SQL "How To's" Part 3

September 12, 2001


Hi guys. I am back again with SQL "How To's" Part III. As a recap, this series of articles is an attempt to begin a reference material that saves you a lot of time and frustration in situations where you might wonder "How do I do this?". It's my hope that this resource will help provide quick and helpful to-the-point answers to common SQL Server questions. So, I hope you will find this third part to be as useful as Parts I and II.


1) How to move Master Database

Moving a Master database is different from moving a User database. Last week, in "How To's" 2 we saw how to move User database. Now lets see how to move a Master database.


»         Right-click the SQL Server in Enterprise Manager and click Properties on the shortcut menu.

»         Click the Startup Parameters button and you see the following entries:

-dD:\MSSQL7\data\master.mdf
-eD:\MSSQL7\log\ErrorLog
-lD:\MSSQL7\data\mastlog.ldf

-d is the fully qualified path for the master database data file.
-e is the fully qualified path for the error log file.
-l is the fully qualified path for the master database log file.

»         Remove these values and specify the new values. For example :

-dE:\SQLDATA\master.mdf
-lE:\SQLDATA\mastlog.ldf

Note : You can specify a new path for the error log file as well.

»         Stop SQL Server.
»         Copy the Master.mdf and Mastlog.ldf files to the new location (E:\Sqldata).
»         Restart SQL Server.


2) How to Rename a Server

»         Rename the physical server.

»         Reboot the server.

»         Run the SQL Server setup program. This will change the Registry entries. The setup will prompt you to "Upgrade" SQL Server. Choose "yes".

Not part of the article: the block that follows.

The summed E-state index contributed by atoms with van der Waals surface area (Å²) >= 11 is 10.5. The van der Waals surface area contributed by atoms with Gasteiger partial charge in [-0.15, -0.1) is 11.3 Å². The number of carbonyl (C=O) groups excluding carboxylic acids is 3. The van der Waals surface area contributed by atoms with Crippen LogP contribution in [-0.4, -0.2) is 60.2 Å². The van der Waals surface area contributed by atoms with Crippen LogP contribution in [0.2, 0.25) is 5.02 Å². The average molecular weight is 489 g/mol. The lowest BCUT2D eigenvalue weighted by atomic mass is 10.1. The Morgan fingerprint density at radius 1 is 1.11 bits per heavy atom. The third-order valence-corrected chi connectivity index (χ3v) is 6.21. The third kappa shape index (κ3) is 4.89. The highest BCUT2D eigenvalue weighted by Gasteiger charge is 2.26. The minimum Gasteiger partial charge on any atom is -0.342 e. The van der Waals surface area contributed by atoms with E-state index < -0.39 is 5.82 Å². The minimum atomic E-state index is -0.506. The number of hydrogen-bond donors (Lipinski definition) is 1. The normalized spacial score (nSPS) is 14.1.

»         Reboot the server.

»         Connect to the new server name in Query analyzer.

»         Run this code: sp_dropserver <old server name>

»         Run this code: sp_addserver <new server name>, local

»         Add the entry for the new Server name in Enterprise manager and delete the entry for the Old server name.


3) How to detect & rectify Orphaned Users in a Database

Logins are associated to users by the security identifiers (SIDs), which are stored in the Master database. When you restore a database to a different server, the SID may be different resulting in a mismatch between the Login-User association. These users, without a valid login association, are called 'Orphaned Users'.


Here's how you can Detect Orphaned Users :-

Use Northwind
Go
sp_change_users_login 'Report'

To associate a Orphaned User with a Login :-

Use Northwind
Go
sp_change_users_login 'update_one', 'username', 'loginname'


4) How to use a Stored procedure as a Derived Table

Here's a code sample which uses the recordset returned by the execution of a stored procedure as a derived table.


SELECT a.pub_id, b.pub_name, a.title_id, a.price, a.pubdate
FROM OPENROWSET('SQLOLEDB','servername'; 'username'; 'password',
'exec Pubs.dbo.reptq1') AS a
inner join publishers b
on a.pub_id = b.pub_id


5) How to Generate Serial Numbers in a Query


create table #Fruits
(Fruit Varchar(25))

INSERT #Fruits (Fruit)
VALUES ('Mango')
INSERT #Fruits (Fruit)
VALUES ('Apple')
INSERT #Fruits (Fruit)
VALUES ('Banana')
INSERT #Fruits (Fruit)
VALUES ('Grapes')

select Sno=count(*), a1.Fruit
from #Fruits a1 INNER JOIN #Fruits a2
ON a1.Fruit >= a2.Fruit
group by a1.Fruit
order by [Sno]


Any comments or suggestions are welcome at sumitdig@hotmail.com.


» See All Articles by Columnist Sumit Dhingra









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